Air speed indicator dated 1940. Its has been suggested it was used in a Blackburn Skua.
|A.M. Bubble Sextant Mk IX dated 1940. Introduced in 1938 and widely
used by the Royal Air Force during World War II. Unfortunately the eye piece has perished over the
years so is no longer there, normally these came in a pressed board cases but this one is cased in
Aluminium so possibly a later replaced case?
Binocular Prismatic no 5 Mk1 made by Ross London Dated 1936.
Plus attached to the shoulder strap in a small leather case are, Glasses Moderating Binocular
No.1. Mk 1. Which has two pairs of lenses inside?
Binoculars Barr & Stroud CF 41 7x50 AR No: 1900A. Dated 1940 used by the Royal Navy. With spray shields open.
No 19 radio spare parts tin No 5c. Unfortunately it doesn't
contain the spare parts but it did come with all the valves shown, I don’t know if the valves belong
to the No 19 radio or not but they are all military marked. The No 19 Set was designed to give
armoured troops fast and reliable communications. It was introduced in 1940 Then were phased out in
the mid 1950s.
RAF Reflector Gun Sight MK.111 N, dated 1944.
The Mk III series was one of the most successful reflector sights produced during the war, it was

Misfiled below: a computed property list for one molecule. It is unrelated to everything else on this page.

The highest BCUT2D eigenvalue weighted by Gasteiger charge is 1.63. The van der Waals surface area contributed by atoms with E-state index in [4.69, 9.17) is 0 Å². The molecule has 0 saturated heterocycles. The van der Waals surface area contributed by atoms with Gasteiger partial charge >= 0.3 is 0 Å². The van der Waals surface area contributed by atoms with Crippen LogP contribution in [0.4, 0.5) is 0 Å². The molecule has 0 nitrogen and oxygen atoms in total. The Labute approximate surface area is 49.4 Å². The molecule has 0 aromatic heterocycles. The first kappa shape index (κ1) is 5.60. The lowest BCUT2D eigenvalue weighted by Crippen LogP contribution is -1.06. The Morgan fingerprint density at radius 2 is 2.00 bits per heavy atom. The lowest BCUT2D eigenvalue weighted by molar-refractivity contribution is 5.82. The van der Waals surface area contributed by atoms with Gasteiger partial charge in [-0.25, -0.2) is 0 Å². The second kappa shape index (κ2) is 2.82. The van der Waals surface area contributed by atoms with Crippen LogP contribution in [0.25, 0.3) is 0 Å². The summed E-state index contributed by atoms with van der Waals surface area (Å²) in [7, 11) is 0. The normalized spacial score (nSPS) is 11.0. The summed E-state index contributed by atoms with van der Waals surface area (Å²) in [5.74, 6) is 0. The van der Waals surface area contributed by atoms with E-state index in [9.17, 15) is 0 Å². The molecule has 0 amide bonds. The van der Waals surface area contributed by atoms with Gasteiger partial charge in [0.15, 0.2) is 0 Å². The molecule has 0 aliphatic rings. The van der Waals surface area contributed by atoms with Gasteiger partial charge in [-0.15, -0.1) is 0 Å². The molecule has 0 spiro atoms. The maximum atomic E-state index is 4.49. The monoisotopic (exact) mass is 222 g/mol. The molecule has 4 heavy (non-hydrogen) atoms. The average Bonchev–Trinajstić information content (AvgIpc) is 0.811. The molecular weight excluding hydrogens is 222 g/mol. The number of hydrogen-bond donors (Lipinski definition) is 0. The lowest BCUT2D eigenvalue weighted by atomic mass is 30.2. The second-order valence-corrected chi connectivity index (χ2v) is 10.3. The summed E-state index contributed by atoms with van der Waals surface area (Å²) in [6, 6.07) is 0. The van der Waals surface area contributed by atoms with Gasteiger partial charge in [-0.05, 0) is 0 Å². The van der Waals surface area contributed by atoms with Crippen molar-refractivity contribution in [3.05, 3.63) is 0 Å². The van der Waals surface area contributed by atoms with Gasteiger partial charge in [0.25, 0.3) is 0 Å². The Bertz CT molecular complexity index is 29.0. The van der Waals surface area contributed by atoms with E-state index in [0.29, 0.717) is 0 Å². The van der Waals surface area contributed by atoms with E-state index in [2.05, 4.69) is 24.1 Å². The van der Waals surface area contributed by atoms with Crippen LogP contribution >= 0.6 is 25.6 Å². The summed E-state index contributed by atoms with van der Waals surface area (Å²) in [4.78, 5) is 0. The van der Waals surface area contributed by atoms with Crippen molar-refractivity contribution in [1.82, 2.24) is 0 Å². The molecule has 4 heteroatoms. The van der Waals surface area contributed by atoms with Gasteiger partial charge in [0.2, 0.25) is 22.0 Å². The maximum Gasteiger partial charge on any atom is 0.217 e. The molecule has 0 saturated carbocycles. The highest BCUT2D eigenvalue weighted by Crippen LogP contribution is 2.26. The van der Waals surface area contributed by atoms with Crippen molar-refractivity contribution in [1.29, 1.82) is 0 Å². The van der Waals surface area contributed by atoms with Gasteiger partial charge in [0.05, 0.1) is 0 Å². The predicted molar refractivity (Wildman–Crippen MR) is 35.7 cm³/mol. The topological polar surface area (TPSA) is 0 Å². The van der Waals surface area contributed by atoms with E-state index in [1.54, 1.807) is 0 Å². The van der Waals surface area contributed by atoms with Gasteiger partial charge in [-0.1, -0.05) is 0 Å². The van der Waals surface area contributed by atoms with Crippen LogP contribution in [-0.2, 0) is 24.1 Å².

used in nearly every turret in RAF Bomber Command , it was also adopted by the US Navy as the Mark 9
. The rear gun turret in the picture showing the Gun Sight is on a Wellington Bomber.
Tannoy hand sets dated 1943 the one left is the handset from a 'Telephone, Loudspeaking, No 2'.
This consisted of an amplifier (control unit) and four speakers that was used by Royal Artillery
troop command posts to transmit fire orders to the guns (one speaker at each gun).
The official name of it is "Microphone, Hand, Power, No 1B' and it's catalogue number is 'YA2814'.
The one on the right, is a YA2813 which is a 'Microphone, Hand, Power, No 1A' and is listed for two
uses: 'Telephone, Loudspeaking No 3' and 'Emergency Tank Crew Control'. Thanks to Rob on the
Militaria collectors network for this information.
loudspeaker Mk.2. I have now as you can see acquired a Telephone loudspeaker Mk.2. which was
missing its Microphone, Hand, Power, No 1B' now all I need is the four loud speakers to finish the
Mine detector 4A introduced in 1944. Time to clear a lane six feet wide and 10-15 yards long averaged one minute. Interestingly the instructions are on metal tablets
.The Satchel Signals No6 is dated 1943.There were two types of Search Coil used on the 4A detector the one shown being the later one.